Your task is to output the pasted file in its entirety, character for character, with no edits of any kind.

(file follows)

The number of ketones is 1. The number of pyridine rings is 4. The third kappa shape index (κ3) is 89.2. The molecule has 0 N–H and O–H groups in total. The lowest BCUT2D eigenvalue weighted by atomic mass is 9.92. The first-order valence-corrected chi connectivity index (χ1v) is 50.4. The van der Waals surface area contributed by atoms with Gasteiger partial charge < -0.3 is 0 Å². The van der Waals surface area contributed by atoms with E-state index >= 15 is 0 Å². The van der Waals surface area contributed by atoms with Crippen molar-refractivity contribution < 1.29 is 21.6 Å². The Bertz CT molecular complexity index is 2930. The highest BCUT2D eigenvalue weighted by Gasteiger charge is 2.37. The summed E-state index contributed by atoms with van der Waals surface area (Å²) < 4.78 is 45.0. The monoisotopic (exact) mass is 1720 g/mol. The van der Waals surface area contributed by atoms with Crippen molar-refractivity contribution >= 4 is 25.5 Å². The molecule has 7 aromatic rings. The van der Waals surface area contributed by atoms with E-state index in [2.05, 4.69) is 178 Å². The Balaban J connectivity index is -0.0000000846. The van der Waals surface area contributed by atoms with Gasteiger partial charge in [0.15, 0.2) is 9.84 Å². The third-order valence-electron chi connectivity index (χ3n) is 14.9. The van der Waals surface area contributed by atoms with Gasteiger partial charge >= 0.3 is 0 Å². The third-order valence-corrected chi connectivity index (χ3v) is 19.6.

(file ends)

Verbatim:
The number of ketones is 1. The number of pyridine rings is 4. The third kappa shape index (κ3) is 89.2. The molecule has 0 N–H and O–H groups in total. The lowest BCUT2D eigenvalue weighted by atomic mass is 9.92. The first-order valence-corrected chi connectivity index (χ1v) is 50.4. The van der Waals surface area contributed by atoms with Gasteiger partial charge < -0.3 is 0 Å². The van der Waals surface area contributed by atoms with E-state index >= 15 is 0 Å². The van der Waals surface area contributed by atoms with Crippen molar-refractivity contribution < 1.29 is 21.6 Å². The Bertz CT molecular complexity index is 2930. The highest BCUT2D eigenvalue weighted by Gasteiger charge is 2.37. The summed E-state index contributed by atoms with van der Waals surface area (Å²) < 4.78 is 45.0. The monoisotopic (exact) mass is 1720 g/mol. The van der Waals surface area contributed by atoms with Crippen molar-refractivity contribution >= 4 is 25.5 Å². The molecule has 7 aromatic rings. The van der Waals surface area contributed by atoms with E-state index in [2.05, 4.69) is 178 Å². The Balaban J connectivity index is -0.0000000846. The van der Waals surface area contributed by atoms with Gasteiger partial charge in [0.15, 0.2) is 9.84 Å². The third-order valence-electron chi connectivity index (χ3n) is 14.9. The van der Waals surface area contributed by atoms with Gasteiger partial charge >= 0.3 is 0 Å². The third-order valence-corrected chi connectivity index (χ3v) is 19.6.